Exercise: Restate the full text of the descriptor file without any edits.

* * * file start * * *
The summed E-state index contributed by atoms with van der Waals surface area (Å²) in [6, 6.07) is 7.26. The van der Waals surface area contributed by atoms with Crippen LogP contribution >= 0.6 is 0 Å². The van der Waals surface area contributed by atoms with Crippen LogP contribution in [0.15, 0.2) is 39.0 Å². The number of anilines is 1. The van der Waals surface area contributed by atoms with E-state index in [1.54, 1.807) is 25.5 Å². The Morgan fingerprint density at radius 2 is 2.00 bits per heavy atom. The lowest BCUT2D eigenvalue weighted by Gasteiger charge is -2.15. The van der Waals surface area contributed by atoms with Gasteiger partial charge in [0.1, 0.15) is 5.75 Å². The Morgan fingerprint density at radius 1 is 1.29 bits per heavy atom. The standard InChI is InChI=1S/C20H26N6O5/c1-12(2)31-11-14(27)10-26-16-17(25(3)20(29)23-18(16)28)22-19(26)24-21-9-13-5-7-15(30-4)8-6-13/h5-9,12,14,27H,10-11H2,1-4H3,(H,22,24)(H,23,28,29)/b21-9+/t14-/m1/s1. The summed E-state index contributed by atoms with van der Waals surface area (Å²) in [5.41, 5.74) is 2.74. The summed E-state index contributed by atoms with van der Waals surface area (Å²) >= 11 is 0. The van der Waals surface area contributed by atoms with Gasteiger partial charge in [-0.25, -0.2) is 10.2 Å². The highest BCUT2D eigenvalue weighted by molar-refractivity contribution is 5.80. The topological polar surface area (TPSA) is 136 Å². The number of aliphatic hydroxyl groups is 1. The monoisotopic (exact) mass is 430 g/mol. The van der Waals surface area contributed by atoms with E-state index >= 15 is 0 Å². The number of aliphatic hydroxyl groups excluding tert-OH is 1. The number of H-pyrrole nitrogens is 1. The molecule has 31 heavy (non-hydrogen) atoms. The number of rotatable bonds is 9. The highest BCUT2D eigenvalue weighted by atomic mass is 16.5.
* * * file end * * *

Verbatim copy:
The summed E-state index contributed by atoms with van der Waals surface area (Å²) in [6, 6.07) is 7.26. The van der Waals surface area contributed by atoms with Crippen LogP contribution >= 0.6 is 0 Å². The van der Waals surface area contributed by atoms with Crippen LogP contribution in [0.15, 0.2) is 39.0 Å². The number of anilines is 1. The van der Waals surface area contributed by atoms with E-state index in [1.54, 1.807) is 25.5 Å². The Morgan fingerprint density at radius 2 is 2.00 bits per heavy atom. The lowest BCUT2D eigenvalue weighted by Gasteiger charge is -2.15. The van der Waals surface area contributed by atoms with Gasteiger partial charge in [0.1, 0.15) is 5.75 Å². The Morgan fingerprint density at radius 1 is 1.29 bits per heavy atom. The standard InChI is InChI=1S/C20H26N6O5/c1-12(2)31-11-14(27)10-26-16-17(25(3)20(29)23-18(16)28)22-19(26)24-21-9-13-5-7-15(30-4)8-6-13/h5-9,12,14,27H,10-11H2,1-4H3,(H,22,24)(H,23,28,29)/b21-9+/t14-/m1/s1. The summed E-state index contributed by atoms with van der Waals surface area (Å²) in [5.41, 5.74) is 2.74. The summed E-state index contributed by atoms with van der Waals surface area (Å²) >= 11 is 0. The van der Waals surface area contributed by atoms with Gasteiger partial charge in [-0.25, -0.2) is 10.2 Å². The highest BCUT2D eigenvalue weighted by molar-refractivity contribution is 5.80. The topological polar surface area (TPSA) is 136 Å². The number of aliphatic hydroxyl groups is 1. The monoisotopic (exact) mass is 430 g/mol. The van der Waals surface area contributed by atoms with E-state index >= 15 is 0 Å². The number of aliphatic hydroxyl groups excluding tert-OH is 1. The number of H-pyrrole nitrogens is 1. The molecule has 31 heavy (non-hydrogen) atoms. The number of rotatable bonds is 9. The highest BCUT2D eigenvalue weighted by atomic mass is 16.5.